Lastly, this situation involves the potential for significant impact on the public interest. The cellular telephone system is already in use in the State of Chuuk. This system is providing telephone service to persons who previously had none and in places where telephone service was previously not possible. The expansion of telephone services through the cellular telephone system affects the publicís health, safety and welfare and economy in the State of Chuuk in a positive manner. Having the cellular telephone system discontinued or severely restricted is not in the public interest.

IV. Conclusion and Order

     All of the four aforementioned factors in considering a motion for a preliminary injunction favor issuance of the preliminary injunction.

     Accordingly, it is ordered that the plaintiffs, Chonsy T. Kiniol and Tionis Kiniol, and any other person or entity acting on their behalf, are prohibited from interfering in or attempting to interfere with the operation of the cellular telecommunications tower in Sapuk constructed on Lot No. 63315. This order shall commence immediately and remain in effect while this case remains pending.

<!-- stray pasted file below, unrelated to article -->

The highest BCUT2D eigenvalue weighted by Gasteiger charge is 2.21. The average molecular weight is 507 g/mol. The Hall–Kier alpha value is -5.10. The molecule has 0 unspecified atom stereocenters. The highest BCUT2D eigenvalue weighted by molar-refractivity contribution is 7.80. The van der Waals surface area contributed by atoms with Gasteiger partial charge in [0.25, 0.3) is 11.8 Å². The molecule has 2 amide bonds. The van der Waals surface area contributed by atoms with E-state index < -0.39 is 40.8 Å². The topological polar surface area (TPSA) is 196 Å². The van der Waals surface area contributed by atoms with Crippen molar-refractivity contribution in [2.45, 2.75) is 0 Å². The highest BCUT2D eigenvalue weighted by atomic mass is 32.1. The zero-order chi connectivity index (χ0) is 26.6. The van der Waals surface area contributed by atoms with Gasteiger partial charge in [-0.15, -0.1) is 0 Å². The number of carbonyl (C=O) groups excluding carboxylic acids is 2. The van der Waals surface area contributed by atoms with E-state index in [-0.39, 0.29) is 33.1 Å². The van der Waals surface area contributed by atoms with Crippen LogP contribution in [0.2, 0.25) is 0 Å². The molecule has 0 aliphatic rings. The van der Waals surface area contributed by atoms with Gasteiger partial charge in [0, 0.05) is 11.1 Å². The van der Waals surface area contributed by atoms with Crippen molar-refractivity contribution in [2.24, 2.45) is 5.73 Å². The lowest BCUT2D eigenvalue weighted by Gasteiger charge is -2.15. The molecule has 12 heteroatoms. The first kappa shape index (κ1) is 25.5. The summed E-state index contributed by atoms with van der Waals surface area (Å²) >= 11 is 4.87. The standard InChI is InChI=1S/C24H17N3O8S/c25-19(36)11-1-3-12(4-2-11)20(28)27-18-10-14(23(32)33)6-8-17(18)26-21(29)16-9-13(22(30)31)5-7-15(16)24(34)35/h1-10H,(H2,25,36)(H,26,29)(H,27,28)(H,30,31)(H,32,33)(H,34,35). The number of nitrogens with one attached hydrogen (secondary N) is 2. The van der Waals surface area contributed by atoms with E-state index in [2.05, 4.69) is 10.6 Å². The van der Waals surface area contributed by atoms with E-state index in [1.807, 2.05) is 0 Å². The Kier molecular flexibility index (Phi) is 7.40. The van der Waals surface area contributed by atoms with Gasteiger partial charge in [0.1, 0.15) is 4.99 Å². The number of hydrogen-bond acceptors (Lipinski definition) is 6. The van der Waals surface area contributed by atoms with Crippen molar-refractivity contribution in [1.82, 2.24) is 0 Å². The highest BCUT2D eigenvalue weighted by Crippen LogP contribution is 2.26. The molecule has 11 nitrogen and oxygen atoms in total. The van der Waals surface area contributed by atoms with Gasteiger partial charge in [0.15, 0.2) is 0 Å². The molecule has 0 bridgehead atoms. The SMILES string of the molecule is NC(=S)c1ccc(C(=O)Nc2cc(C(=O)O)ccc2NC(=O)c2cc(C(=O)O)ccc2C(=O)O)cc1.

Additionally during the preliminary injunction hearing, the court raised the issues of Telecomís status as a defendant in this action and the possibility of remanding the boundary issues in this case to the Chuuk Land Commission. With regard to the latter issue, the court calls the partiesí attention to Small v. Roosevelt, Innocenti, Bruce & Crisostomo, 10 FSM Intrm. 367 (Chk. 2001). All parties in this case shall file and serve their positions on these issues on or before January 9, 2004. Any party may respond to anotherís position no later than January 19, 2004.

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     The court also notes that the determinations of ownership for both Nichong and Winikinerong show that title to those lands is held not only by the named parties but by their brothers and sisters as well. These persons should be named in the pleadings and at least once in the caption. FSM Civ. R. 10(a). As co-owners, they may be indispensable parties. See Ifenuk v. FSM Telecom. Corp., 11 FSM Intrm. 201 (Chk. 2002). The plaintiffs and defendants shall file and serve, no later than January 9, 2004, their statements as to the identity of the co-owners.